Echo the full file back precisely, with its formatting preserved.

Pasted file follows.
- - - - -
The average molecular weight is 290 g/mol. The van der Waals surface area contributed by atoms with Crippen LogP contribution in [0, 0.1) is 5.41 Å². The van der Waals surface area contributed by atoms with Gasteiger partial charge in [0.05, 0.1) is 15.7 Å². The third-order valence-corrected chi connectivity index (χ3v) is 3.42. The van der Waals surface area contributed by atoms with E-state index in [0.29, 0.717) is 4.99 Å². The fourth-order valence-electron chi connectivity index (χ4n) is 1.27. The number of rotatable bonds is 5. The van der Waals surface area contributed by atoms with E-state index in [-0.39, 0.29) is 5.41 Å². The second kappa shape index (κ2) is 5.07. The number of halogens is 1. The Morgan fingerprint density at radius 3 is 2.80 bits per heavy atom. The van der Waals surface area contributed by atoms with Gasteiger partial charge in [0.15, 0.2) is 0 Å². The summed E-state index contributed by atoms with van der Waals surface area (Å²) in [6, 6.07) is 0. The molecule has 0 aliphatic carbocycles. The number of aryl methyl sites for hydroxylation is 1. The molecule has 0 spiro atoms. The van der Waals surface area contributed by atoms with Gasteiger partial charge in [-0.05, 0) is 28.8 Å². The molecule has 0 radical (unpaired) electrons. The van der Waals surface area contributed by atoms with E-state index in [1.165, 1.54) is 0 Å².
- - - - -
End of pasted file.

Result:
The average molecular weight is 290 g/mol. The van der Waals surface area contributed by atoms with Crippen LogP contribution in [0, 0.1) is 5.41 Å². The van der Waals surface area contributed by atoms with Gasteiger partial charge in [0.05, 0.1) is 15.7 Å². The third-order valence-corrected chi connectivity index (χ3v) is 3.42. The van der Waals surface area contributed by atoms with E-state index in [0.29, 0.717) is 4.99 Å². The fourth-order valence-electron chi connectivity index (χ4n) is 1.27. The number of rotatable bonds is 5. The van der Waals surface area contributed by atoms with E-state index in [-0.39, 0.29) is 5.41 Å². The second kappa shape index (κ2) is 5.07. The number of halogens is 1. The Morgan fingerprint density at radius 3 is 2.80 bits per heavy atom. The van der Waals surface area contributed by atoms with Gasteiger partial charge in [0.15, 0.2) is 0 Å². The summed E-state index contributed by atoms with van der Waals surface area (Å²) in [6, 6.07) is 0. The molecule has 0 aliphatic carbocycles. The number of aryl methyl sites for hydroxylation is 1. The molecule has 0 spiro atoms. The van der Waals surface area contributed by atoms with Gasteiger partial charge in [-0.05, 0) is 28.8 Å². The molecule has 0 radical (unpaired) electrons. The van der Waals surface area contributed by atoms with E-state index in [1.165, 1.54) is 0 Å².